Children need someone to care; The Kid Business: How It Exploits the Children It Should Help, by Ronald B. Taylor. Boston: Houghton Mifflin Company. 288 pp. $12.95.
Before we can begin to solve any problem, we need someone to present all the facts, move us to compassion, and point the way to possible solutions.
Ronald B. Taylor does all this and more in ''The Kid Business: How It Exploits the Children It Should Help.'' He uses his skills as an investigative reporter (Los Angeles Times) to show that horror stories about the mistreatment of children in need are not isolated, but epidemic, and exist in all our backyards.
All too many, Taylor says, are placed in foster homes, group homes, jails, or institutions so barbaric that, if the children come out at all, they come out worse than when they went in.
He documents case after case of children who are beaten, caged, even chained. If the response of the children is anything but submissive, they risk being shipped out as ''problems'' to states where care is cheaper, standards lower, supervision nil.
Some children get lost in the system. Some die. Some are broken for life and must always be cared for by society because they cannot function or because they have become harmful to others and themselves as a result of their childhood suffering.
Taylor tells us about the people who run private facilities, hidden from public view and safe from any accountability, which exploit children for a profit - and the profits in ''the kid business'' can be very high, indeed. Inadequately trained themselves, they hire unskilled caretakers and skimp on food, care, and decent living conditions.
Taylor documents a system so fragmented that it cannot rescue children from the most abject conditions, because ''there is no place else to put them.'' Nor can it raise funds from an indifferent public. Current budget cuts are going to be catastrophic, the author says. He calls for a ''children's coalition'' of legal-services laywers and children's interest groups to counterattack on behalf of innocent ones who cannot lobby for themselves.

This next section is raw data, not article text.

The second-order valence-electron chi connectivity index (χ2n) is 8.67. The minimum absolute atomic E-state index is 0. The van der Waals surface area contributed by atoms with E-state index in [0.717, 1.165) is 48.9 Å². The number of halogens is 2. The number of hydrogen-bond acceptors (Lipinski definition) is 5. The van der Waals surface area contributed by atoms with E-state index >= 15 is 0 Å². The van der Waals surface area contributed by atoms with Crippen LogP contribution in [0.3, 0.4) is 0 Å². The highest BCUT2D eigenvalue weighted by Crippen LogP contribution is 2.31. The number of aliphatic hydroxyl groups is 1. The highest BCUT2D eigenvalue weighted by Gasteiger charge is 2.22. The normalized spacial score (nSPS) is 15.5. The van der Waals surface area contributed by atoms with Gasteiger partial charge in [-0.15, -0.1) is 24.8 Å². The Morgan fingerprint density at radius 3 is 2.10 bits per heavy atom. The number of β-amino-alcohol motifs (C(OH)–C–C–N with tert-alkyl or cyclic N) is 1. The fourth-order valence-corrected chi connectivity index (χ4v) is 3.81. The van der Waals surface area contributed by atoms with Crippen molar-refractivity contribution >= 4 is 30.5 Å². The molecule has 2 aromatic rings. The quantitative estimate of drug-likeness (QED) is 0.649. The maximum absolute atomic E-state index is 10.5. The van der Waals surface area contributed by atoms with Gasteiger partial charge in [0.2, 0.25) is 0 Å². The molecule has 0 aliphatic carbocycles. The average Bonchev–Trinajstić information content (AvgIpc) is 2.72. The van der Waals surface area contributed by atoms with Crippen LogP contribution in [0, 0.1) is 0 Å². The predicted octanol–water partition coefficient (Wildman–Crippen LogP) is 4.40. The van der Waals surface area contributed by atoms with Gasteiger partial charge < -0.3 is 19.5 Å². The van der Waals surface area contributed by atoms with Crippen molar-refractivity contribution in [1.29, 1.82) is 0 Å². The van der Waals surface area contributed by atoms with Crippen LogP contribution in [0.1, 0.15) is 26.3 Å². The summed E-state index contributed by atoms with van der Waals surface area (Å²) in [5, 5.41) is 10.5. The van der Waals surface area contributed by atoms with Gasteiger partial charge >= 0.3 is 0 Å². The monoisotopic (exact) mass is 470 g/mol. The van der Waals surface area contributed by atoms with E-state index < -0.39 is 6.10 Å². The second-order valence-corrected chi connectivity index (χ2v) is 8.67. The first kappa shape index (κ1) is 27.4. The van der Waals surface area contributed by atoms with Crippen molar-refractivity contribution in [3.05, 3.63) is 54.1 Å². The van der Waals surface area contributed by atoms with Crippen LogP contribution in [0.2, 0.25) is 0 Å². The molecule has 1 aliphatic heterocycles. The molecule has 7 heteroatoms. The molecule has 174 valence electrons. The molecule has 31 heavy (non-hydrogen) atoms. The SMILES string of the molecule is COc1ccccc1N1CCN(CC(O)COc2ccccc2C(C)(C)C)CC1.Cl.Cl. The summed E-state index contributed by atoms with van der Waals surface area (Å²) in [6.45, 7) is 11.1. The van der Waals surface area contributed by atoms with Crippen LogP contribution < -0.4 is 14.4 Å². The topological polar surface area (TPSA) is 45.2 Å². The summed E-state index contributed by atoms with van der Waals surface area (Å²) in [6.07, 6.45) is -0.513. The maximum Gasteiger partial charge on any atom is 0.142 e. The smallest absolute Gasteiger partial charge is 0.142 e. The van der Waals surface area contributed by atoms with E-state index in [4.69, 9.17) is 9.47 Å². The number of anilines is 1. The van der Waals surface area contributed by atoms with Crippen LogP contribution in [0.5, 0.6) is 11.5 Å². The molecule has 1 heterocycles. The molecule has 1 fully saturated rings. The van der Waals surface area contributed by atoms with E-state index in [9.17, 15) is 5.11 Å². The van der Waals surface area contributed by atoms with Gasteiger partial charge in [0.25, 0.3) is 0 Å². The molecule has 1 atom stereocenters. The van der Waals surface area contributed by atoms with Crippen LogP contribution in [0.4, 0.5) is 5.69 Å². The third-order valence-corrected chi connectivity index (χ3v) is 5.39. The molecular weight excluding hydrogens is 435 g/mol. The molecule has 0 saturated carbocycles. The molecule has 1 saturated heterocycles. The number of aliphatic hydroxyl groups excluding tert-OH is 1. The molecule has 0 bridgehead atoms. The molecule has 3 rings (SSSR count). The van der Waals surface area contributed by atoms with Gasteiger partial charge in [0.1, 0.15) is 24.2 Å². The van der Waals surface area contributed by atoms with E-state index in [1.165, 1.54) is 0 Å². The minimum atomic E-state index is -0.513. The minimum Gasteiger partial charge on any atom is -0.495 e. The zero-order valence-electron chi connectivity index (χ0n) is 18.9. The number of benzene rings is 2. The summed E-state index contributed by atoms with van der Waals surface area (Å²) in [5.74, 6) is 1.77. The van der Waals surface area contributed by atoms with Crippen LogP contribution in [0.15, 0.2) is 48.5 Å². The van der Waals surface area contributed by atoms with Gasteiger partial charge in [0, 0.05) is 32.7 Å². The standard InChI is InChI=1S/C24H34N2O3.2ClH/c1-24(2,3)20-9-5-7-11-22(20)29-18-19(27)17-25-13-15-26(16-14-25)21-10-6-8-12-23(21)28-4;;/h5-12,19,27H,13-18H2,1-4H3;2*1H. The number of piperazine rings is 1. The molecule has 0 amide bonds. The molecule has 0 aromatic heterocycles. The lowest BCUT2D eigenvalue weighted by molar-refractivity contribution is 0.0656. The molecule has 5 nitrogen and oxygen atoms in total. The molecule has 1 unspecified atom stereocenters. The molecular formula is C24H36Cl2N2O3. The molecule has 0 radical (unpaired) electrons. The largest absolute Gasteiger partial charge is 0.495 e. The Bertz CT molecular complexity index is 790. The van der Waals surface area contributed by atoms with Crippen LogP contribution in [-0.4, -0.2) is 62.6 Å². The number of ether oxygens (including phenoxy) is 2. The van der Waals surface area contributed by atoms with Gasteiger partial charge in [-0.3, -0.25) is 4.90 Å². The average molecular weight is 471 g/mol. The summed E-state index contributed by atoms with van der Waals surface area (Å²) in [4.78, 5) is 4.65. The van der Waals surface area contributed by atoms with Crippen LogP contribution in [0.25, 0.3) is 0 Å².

There are a few bright spots, and Taylor acknowledges them. Many dedicated people care for children with little financial assistance and no thanks. And there are programs that work, such as Boys' Republic in California and Brooklyn's Park Slope program.
Often the news media serve as a public conscience. It was, for example, Taylor's newspaper reporting of abuse at the Kate School in Clovis, Calif., which caused it to lose its license - five years later. Other reporters have not been so successful. Even after uncovering the most chilling incidents of brutality, nothing was done, nothing changed.
The tragedy, Taylor feels, is that there is no national child welfare policy in this country. He suggests Americans look at a country -- Sweden -- which turned around a similar situation 30 years ago and now has a humanitarian program that cares for its children.
Sweden has the lowest infant mortality rate in the world, and incidences of mental retardation are one-third those of the United States. When a child is born, either the father or mother can take a seven-month child-care leave at 90 percent pay. Child-care facilities are available from infancy through age 6, an important consideration for working women who have been in the majority in Sweden and are now in the majority in the US.
Subsidies and a full range of free services for the family are given to keep as many disabled children in the home as possible. When they must be institutionalized, it is in small homelike facilities with professionals present and an aide for every two children. Foster homes are strictly licensed, allowed only two children, and the foster parent receives one day a week off and a paid vacation annually.
Taylor does not claim the Swedish system is perfect, but he asks us to examine it and to realize change is possible.